Should You Consider WellCare Medicare Advantage For 2011?

At one time, approaching age 65 traditionally meant signing up for a Medicare plan that was fairly straightforward. Medicare Part A covered hospital stays and optional Medicare Part B took care of doctor’s visits and outpatient care, minus deductibles. That coverage is still available, but in recent years, Medicare has subsidized private managed health care companies to offer health care coverage alternatives to seniors like the WellCare Medicare Advantage plan (Part C).

Medicare Plans with Flexibility

Low premiums are one reason seniors like choosing a Medicare Advantage (Part C). There are predictable out-of-pocket co-payments with no complicated claims forms to file. Patients with a WellCare Medicare Advantage plan deal directly with the insurance company and reap extras Medicare doesn’t offer like dental, vision, hearing and wellness programs. Some WellCare plans offer separate or already built-in drug prescription plans (Part D).

What the WellCare Medicare Advantage Plan Offers

Although it is affiliated, the WellCare Medicare Advantage plan is different than traditional Medicare because it requests that patients visit a network of participating doctors and hospitals for care. WellCare plans can include Medicare patients on Medcaid as well as coordinated care like Medicare HMO and HMO Point of Service (POS) choices. There’s no need for a Medigap policy with a WellCare Medicare Advantage plan and patients cannot be turned down for a pre-existing medical condition.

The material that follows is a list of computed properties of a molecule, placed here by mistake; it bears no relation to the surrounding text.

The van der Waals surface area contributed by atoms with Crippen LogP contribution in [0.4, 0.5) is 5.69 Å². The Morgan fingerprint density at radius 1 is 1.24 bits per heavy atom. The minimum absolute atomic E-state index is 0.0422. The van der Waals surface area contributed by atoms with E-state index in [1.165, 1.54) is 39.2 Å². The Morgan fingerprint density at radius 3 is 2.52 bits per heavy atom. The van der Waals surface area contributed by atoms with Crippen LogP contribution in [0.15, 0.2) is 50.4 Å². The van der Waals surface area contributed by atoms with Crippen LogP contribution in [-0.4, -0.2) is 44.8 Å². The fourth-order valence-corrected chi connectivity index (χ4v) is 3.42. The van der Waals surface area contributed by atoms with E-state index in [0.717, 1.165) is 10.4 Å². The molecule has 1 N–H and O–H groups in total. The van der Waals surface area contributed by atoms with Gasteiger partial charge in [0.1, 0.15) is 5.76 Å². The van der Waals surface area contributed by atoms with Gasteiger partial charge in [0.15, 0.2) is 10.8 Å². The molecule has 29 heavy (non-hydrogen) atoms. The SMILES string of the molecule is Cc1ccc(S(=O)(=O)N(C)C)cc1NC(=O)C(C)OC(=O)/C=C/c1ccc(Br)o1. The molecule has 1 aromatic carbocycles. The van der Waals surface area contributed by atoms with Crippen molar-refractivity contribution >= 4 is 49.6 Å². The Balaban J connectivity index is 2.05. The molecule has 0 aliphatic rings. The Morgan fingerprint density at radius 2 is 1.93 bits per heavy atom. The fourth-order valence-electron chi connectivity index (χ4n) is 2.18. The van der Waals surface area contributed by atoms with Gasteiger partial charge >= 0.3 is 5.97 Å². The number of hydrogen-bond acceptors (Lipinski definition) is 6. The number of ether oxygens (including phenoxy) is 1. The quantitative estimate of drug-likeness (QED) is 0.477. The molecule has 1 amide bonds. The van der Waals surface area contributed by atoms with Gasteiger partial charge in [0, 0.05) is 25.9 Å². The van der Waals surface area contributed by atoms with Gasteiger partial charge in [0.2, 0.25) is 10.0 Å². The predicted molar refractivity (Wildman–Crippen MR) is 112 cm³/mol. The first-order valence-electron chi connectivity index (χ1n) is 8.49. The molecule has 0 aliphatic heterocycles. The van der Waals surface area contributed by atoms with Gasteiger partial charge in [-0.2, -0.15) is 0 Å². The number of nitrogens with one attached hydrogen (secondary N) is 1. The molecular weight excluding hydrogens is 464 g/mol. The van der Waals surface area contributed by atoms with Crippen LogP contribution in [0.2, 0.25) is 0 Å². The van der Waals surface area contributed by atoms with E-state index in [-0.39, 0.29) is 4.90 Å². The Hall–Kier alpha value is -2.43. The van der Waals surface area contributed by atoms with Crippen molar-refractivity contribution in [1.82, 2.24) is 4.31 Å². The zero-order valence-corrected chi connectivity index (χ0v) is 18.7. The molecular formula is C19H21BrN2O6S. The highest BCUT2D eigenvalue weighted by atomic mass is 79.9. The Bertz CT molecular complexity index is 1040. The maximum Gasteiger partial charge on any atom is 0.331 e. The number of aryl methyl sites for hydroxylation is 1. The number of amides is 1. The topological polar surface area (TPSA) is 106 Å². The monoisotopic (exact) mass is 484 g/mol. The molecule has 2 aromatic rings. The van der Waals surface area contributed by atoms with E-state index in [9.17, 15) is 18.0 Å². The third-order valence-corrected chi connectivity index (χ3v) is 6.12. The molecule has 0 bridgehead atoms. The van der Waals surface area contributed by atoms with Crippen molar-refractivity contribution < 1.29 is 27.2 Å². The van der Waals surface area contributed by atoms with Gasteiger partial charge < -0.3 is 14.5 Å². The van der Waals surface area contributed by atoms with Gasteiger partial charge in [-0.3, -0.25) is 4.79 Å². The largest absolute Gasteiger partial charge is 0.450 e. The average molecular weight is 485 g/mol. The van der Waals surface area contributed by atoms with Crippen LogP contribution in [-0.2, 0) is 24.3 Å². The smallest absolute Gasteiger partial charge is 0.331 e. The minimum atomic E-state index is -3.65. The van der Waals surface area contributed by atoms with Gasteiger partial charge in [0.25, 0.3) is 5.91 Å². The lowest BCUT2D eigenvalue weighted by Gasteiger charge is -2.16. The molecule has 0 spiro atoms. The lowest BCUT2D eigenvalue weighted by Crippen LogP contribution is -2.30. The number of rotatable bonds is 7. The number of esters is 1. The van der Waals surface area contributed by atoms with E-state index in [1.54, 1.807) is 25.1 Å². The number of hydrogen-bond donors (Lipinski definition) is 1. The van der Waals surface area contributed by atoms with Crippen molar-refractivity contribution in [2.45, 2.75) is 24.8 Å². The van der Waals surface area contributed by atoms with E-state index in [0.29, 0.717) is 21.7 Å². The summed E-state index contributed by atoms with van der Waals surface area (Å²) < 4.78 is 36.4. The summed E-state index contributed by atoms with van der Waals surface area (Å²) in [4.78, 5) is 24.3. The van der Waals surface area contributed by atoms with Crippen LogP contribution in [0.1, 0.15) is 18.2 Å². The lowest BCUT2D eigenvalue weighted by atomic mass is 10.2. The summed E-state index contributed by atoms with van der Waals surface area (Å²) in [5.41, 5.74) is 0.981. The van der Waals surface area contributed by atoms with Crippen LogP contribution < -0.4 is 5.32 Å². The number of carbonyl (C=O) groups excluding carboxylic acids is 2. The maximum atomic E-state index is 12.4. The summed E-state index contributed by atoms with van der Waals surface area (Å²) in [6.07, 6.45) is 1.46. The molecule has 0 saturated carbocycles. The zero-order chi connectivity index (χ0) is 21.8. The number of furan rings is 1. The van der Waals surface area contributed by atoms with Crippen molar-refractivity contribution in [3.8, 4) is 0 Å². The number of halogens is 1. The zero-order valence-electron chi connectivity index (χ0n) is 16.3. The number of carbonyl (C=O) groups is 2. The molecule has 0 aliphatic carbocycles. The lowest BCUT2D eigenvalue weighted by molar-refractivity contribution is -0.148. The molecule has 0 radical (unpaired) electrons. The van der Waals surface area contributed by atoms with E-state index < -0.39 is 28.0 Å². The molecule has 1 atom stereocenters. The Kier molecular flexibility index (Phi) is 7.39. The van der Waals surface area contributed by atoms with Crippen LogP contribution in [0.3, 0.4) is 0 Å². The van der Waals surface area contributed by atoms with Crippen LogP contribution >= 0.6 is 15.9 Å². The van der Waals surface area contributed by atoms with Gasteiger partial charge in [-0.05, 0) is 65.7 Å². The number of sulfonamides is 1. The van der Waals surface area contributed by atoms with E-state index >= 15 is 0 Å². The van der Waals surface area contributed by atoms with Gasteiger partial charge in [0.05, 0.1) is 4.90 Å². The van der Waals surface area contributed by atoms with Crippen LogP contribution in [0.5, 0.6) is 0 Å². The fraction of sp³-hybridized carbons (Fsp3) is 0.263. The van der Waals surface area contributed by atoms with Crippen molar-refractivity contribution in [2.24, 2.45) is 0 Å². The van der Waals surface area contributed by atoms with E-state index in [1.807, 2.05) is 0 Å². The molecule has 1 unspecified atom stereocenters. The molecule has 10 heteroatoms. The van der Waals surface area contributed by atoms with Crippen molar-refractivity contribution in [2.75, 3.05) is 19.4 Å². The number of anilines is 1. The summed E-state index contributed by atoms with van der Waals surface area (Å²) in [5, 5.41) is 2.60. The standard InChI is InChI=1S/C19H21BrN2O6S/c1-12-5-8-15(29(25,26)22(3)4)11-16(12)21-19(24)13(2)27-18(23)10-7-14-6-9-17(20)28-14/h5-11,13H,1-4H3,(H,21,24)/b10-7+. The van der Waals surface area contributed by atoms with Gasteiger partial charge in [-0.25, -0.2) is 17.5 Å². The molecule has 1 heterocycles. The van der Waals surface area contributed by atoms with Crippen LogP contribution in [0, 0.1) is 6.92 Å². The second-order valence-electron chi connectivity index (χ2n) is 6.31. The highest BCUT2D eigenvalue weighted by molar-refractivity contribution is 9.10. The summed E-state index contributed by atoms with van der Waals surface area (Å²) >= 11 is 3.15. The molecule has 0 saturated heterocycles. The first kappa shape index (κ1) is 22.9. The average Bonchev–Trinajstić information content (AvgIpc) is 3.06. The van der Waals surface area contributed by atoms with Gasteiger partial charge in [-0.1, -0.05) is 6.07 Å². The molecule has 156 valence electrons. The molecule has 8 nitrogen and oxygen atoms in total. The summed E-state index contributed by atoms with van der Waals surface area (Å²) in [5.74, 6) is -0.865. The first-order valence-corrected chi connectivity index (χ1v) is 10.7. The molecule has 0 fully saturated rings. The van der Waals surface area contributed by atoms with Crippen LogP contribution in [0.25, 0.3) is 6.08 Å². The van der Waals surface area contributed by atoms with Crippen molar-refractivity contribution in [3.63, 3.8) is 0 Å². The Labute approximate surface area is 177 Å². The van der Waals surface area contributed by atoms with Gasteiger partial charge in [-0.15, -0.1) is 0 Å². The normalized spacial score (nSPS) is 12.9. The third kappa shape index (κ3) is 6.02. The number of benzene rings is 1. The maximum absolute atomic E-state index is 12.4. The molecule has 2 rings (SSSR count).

Limitations for Medicare Advantage Plans

In order to qualify for a WellCare Medicare Advantage plan, a senior must already have both Medicare Parts A and B and live in the company’s service area. There are some restrictions on the types of drugs covered. The WellCare Medicare Advantage plan is renewed annually, with limited, set times during the year to change or drop coverage.

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